What Is The True Value Of Agency?

The most commonly used meaning of the word ‘agency’ is from business. An agency is usually a type of business that connects people or companies – think of a travel agency or advertising agency. However, there is a less common use that focuses on power – or the ability to change something.

This type of agency is what you will hear economists or business school professors talking about. An employee has agency if they are trusted to decide on their own working hours. They lack agency if they need to ask permission to visit the bathroom. It’s a simple concept, but extremely powerful.

Think about why people leave their jobs. Sometimes it is a simple reason, like the employee just wants to earn more, but most of the time there is a problem with agency. The MIT Sloan Management Review found that a toxic corporate culture is 10.4 x more likely to be the driver of resignation, rather than an employee seeking better compensation.

Culture is ten times more important than salary.

A positive culture is usually underpinned by giving control and agency to workers. Pointing them in the right direction. Giving them the tools they need, then allowing them to get on with it, rather than micromanaging every individual action they need to take. Granting agency is a key ingredient in creating a positive corporate culture.

Most of us know this intuitively. Think about a time when you had a good boss or great job. It’s almost certain that you enjoyed some autonomy. The boss allowed you to get on with the job. You could take control of your day and what you planned to deliver. Now contrast that to the interfering boss that constantly changes priorities and dictates how every last task should be undertaken.

Agency is more important than many managers realise. Many brands are already considering the value of their services in terms of agency – what power does our product give to the consumer, compared to our competitors? This can be important where some products are almost identical to the competition.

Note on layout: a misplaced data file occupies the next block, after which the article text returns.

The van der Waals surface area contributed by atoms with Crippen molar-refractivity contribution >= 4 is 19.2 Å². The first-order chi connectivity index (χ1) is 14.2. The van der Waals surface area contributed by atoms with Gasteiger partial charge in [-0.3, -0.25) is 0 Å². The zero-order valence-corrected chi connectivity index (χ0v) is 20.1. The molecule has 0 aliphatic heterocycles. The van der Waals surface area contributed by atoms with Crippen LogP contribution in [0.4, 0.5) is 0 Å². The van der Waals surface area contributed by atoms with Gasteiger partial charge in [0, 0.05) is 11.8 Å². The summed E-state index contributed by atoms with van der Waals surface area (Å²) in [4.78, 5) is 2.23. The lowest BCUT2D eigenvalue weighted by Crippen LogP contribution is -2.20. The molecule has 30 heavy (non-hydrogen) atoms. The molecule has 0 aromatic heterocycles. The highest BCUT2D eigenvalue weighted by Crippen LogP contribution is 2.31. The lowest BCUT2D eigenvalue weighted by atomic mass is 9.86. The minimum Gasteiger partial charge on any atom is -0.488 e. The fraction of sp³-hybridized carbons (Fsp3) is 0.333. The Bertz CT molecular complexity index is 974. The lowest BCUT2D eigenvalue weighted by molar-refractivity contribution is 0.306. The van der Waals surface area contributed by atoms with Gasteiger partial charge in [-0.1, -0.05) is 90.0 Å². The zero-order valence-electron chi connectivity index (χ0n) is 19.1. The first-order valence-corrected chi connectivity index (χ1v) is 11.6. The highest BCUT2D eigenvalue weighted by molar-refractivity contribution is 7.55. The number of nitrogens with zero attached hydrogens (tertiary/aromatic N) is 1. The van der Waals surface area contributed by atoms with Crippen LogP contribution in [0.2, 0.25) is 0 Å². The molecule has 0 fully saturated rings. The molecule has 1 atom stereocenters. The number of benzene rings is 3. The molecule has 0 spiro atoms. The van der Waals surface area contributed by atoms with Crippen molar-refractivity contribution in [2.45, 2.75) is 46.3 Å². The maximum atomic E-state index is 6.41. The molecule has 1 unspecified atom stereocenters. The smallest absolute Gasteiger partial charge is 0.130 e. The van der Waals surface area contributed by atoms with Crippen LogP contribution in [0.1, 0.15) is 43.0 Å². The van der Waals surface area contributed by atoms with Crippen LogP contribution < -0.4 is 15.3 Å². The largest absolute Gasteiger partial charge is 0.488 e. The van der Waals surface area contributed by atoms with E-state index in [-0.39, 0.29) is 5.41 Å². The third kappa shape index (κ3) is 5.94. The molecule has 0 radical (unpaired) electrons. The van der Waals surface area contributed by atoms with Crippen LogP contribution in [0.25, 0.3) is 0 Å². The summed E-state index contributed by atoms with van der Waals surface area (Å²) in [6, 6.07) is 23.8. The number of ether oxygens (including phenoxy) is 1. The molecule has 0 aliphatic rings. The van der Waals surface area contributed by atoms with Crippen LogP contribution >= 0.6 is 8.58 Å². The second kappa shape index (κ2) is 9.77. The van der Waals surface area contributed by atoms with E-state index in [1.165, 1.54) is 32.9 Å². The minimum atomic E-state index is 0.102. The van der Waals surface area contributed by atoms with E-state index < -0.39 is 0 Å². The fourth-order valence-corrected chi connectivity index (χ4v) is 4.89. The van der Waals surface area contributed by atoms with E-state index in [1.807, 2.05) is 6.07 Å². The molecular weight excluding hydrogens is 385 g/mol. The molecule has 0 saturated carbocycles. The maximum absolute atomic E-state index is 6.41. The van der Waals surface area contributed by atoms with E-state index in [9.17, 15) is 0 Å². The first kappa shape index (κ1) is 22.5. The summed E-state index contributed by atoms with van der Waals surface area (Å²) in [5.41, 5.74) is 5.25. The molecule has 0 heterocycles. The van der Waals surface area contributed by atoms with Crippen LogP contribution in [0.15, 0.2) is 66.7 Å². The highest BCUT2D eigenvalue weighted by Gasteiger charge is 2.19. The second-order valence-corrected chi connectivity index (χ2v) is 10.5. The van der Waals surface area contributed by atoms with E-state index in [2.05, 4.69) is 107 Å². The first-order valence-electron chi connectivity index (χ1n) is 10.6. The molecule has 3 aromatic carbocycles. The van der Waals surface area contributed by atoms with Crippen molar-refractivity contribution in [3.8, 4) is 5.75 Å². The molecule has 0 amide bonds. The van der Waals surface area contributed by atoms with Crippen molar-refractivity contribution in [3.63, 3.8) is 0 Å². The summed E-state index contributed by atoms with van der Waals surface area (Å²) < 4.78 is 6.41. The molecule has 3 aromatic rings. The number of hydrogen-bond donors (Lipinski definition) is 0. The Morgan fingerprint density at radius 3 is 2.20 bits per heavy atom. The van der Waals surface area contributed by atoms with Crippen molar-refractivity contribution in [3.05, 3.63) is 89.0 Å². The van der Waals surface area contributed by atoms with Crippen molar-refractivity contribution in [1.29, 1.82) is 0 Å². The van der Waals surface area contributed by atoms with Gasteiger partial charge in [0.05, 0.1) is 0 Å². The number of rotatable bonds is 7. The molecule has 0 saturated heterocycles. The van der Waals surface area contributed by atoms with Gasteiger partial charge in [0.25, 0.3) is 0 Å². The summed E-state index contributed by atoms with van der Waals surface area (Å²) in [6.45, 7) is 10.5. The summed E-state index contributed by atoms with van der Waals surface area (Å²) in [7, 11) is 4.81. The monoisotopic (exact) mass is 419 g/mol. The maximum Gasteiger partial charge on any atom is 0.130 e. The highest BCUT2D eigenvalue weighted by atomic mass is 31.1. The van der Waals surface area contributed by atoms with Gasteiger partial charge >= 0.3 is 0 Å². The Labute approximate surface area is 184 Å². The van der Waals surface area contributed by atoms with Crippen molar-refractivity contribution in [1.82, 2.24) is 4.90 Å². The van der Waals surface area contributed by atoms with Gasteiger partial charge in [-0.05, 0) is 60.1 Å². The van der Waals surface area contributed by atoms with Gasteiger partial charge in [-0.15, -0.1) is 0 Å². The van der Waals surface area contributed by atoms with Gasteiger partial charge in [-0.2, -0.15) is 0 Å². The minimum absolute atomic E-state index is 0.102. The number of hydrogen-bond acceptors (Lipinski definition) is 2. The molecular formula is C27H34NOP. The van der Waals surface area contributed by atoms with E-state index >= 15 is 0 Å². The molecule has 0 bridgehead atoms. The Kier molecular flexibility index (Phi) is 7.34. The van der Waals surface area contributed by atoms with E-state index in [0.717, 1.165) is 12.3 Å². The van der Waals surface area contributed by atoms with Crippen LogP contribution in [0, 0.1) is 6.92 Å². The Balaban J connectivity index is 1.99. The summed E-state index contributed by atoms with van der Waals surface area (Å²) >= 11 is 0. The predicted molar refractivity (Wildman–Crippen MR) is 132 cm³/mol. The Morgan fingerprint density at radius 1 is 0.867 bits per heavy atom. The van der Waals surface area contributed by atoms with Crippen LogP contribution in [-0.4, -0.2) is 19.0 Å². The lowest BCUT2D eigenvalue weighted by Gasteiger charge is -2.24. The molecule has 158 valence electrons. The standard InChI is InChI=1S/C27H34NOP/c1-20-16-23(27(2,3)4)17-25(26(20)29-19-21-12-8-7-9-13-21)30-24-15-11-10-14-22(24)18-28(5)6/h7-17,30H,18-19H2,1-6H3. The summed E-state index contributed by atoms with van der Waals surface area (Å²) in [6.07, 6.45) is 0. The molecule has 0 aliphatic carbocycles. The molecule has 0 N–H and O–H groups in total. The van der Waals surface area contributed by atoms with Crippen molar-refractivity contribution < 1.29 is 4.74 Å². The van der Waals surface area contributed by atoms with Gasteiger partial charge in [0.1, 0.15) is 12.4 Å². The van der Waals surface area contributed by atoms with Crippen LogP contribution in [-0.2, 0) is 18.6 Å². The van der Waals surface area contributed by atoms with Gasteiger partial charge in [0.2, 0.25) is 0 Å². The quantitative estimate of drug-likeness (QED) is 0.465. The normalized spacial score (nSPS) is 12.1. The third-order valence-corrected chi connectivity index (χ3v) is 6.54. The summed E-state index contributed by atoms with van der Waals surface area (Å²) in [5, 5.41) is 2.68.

If the marketing people have already realised this then what about managers that need to create a working environment where people care about what they are doing?  This is important because creating a workplace with agency creates value for the business itself:

  • Lower attrition: team members with a stronger sense of control over their work are less likely to quit than those who feel endlessly controlled by a manager.
  • Wellbeing: employees with more control over their schedule will feel more in control of their work and life generally – this naturally boosts wellbeing.
  • Engagement: employees that have greater agency are more likely to be positively engaged in their work – interested in what they are doing and keen to perform well. This can be critical in customer service work – have you ever been served by someone that just doesn’t care? Contrast that to when you have been served by someone who is engaged and interested in what they are doing.
  • WFH and hybrid teams: distributed teams are harder to micromanage – some managers complained during the pandemic that they could not manage without seeing their team all in one place. But granting more agency to remote workers allows them the ability to deliver what is needed in a flexible way.

Agency may sound like a concept from an economic report, but it is extremely valuable for managers to understand it. Building a positive culture at work through increased agency has a number of positive outcomes and is an important tool for managers that are struggling to retain people and expertise.

How Will A Potential Recession Impact Flexible Working?

The Covid pandemic ushered in a new era of flexible work. Employees started working from home. Managers gradually started focusing on output and deliverables, rather than time spent at desks. Although there were several stories about companies using cameras to monitor their employees, the general outcome of the pandemic experience is that employees now have an expectation of a much more flexible work environment.

The post-pandemic business debate has been dominated by how much flexibility will be retained. Employees have developed a preference for flexible work that allows them to work from home or visit an office for meetings as required – a hybrid approach.